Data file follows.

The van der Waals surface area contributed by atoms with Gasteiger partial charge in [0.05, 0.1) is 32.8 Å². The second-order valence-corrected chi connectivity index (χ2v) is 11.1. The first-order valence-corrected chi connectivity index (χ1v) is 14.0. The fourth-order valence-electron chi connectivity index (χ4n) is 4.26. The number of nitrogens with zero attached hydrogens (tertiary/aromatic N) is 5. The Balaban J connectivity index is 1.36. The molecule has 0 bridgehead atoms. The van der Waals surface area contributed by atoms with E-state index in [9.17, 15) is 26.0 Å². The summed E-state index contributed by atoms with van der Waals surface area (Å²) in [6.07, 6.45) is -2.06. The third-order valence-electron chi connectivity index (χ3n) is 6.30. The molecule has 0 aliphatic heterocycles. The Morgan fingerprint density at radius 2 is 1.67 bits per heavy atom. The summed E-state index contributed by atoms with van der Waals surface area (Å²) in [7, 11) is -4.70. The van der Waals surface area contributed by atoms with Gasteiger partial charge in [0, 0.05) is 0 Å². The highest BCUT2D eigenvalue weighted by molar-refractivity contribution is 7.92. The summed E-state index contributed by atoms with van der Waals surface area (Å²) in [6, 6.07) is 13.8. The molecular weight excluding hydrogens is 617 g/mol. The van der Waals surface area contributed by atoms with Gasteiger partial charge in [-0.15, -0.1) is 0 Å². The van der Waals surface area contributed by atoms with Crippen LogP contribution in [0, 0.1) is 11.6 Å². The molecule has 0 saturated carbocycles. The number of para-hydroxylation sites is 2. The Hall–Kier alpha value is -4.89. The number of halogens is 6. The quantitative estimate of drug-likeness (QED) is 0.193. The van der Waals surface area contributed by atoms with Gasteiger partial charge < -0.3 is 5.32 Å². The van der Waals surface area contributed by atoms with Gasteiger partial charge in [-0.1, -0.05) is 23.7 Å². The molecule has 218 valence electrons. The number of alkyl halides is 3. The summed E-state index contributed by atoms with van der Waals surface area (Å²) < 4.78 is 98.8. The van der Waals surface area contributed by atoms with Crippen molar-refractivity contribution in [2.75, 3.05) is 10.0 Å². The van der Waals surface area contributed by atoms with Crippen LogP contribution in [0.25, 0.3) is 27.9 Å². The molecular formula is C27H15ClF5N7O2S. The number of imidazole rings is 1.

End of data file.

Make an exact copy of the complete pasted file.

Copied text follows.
The van der Waals surface area contributed by atoms with Gasteiger partial charge in [0.05, 0.1) is 32.8 Å². The second-order valence-corrected chi connectivity index (χ2v) is 11.1. The first-order valence-corrected chi connectivity index (χ1v) is 14.0. The fourth-order valence-electron chi connectivity index (χ4n) is 4.26. The number of nitrogens with zero attached hydrogens (tertiary/aromatic N) is 5. The Balaban J connectivity index is 1.36. The molecule has 0 bridgehead atoms. The van der Waals surface area contributed by atoms with E-state index in [9.17, 15) is 26.0 Å². The summed E-state index contributed by atoms with van der Waals surface area (Å²) in [6.07, 6.45) is -2.06. The third-order valence-electron chi connectivity index (χ3n) is 6.30. The molecule has 0 aliphatic heterocycles. The Morgan fingerprint density at radius 2 is 1.67 bits per heavy atom. The summed E-state index contributed by atoms with van der Waals surface area (Å²) in [7, 11) is -4.70. The van der Waals surface area contributed by atoms with Gasteiger partial charge in [0, 0.05) is 0 Å². The highest BCUT2D eigenvalue weighted by molar-refractivity contribution is 7.92. The summed E-state index contributed by atoms with van der Waals surface area (Å²) in [6, 6.07) is 13.8. The molecular weight excluding hydrogens is 617 g/mol. The van der Waals surface area contributed by atoms with Gasteiger partial charge in [-0.15, -0.1) is 0 Å². The van der Waals surface area contributed by atoms with Crippen LogP contribution in [0, 0.1) is 11.6 Å². The molecule has 0 saturated carbocycles. The number of para-hydroxylation sites is 2. The Hall–Kier alpha value is -4.89. The number of halogens is 6. The quantitative estimate of drug-likeness (QED) is 0.193. The van der Waals surface area contributed by atoms with Gasteiger partial charge < -0.3 is 5.32 Å². The van der Waals surface area contributed by atoms with Gasteiger partial charge in [-0.1, -0.05) is 23.7 Å². The molecule has 218 valence electrons. The number of alkyl halides is 3. The summed E-state index contributed by atoms with van der Waals surface area (Å²) < 4.78 is 98.8. The van der Waals surface area contributed by atoms with Crippen molar-refractivity contribution in [2.75, 3.05) is 10.0 Å². The van der Waals surface area contributed by atoms with Crippen LogP contribution in [0.25, 0.3) is 27.9 Å². The molecular formula is C27H15ClF5N7O2S. The number of imidazole rings is 1.